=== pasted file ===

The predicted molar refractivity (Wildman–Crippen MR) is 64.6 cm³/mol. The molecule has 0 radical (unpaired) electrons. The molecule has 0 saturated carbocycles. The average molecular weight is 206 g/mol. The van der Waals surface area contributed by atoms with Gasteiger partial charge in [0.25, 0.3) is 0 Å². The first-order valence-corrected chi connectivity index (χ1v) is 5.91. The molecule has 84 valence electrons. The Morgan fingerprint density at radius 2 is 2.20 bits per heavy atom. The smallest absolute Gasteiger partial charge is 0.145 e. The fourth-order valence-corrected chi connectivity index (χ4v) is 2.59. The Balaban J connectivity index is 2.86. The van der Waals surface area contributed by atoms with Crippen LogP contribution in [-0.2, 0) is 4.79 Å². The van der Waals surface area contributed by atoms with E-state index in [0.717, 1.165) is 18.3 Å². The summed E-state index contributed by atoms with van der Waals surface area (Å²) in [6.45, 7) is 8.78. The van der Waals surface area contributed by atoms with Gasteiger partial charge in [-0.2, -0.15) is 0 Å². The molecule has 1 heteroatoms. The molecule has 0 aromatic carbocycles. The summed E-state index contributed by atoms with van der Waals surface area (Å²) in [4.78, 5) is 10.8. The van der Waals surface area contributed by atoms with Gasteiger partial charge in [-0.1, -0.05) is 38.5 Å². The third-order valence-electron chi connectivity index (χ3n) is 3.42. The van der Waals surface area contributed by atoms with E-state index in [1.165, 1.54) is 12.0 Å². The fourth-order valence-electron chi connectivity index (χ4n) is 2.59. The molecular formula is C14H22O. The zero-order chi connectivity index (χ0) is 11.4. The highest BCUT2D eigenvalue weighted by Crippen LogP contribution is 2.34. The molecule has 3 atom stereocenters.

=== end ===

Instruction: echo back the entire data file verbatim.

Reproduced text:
The predicted molar refractivity (Wildman–Crippen MR) is 64.6 cm³/mol. The molecule has 0 radical (unpaired) electrons. The molecule has 0 saturated carbocycles. The average molecular weight is 206 g/mol. The van der Waals surface area contributed by atoms with Gasteiger partial charge in [0.25, 0.3) is 0 Å². The first-order valence-corrected chi connectivity index (χ1v) is 5.91. The molecule has 84 valence electrons. The Morgan fingerprint density at radius 2 is 2.20 bits per heavy atom. The smallest absolute Gasteiger partial charge is 0.145 e. The fourth-order valence-corrected chi connectivity index (χ4v) is 2.59. The Balaban J connectivity index is 2.86. The van der Waals surface area contributed by atoms with Crippen LogP contribution in [-0.2, 0) is 4.79 Å². The van der Waals surface area contributed by atoms with E-state index in [0.717, 1.165) is 18.3 Å². The summed E-state index contributed by atoms with van der Waals surface area (Å²) in [6.45, 7) is 8.78. The van der Waals surface area contributed by atoms with Gasteiger partial charge in [-0.2, -0.15) is 0 Å². The molecule has 1 heteroatoms. The molecule has 0 aromatic carbocycles. The summed E-state index contributed by atoms with van der Waals surface area (Å²) in [4.78, 5) is 10.8. The van der Waals surface area contributed by atoms with Gasteiger partial charge in [-0.1, -0.05) is 38.5 Å². The third-order valence-electron chi connectivity index (χ3n) is 3.42. The van der Waals surface area contributed by atoms with E-state index in [1.165, 1.54) is 12.0 Å². The fourth-order valence-electron chi connectivity index (χ4n) is 2.59. The molecular formula is C14H22O. The zero-order chi connectivity index (χ0) is 11.4. The highest BCUT2D eigenvalue weighted by Crippen LogP contribution is 2.34. The molecule has 3 atom stereocenters.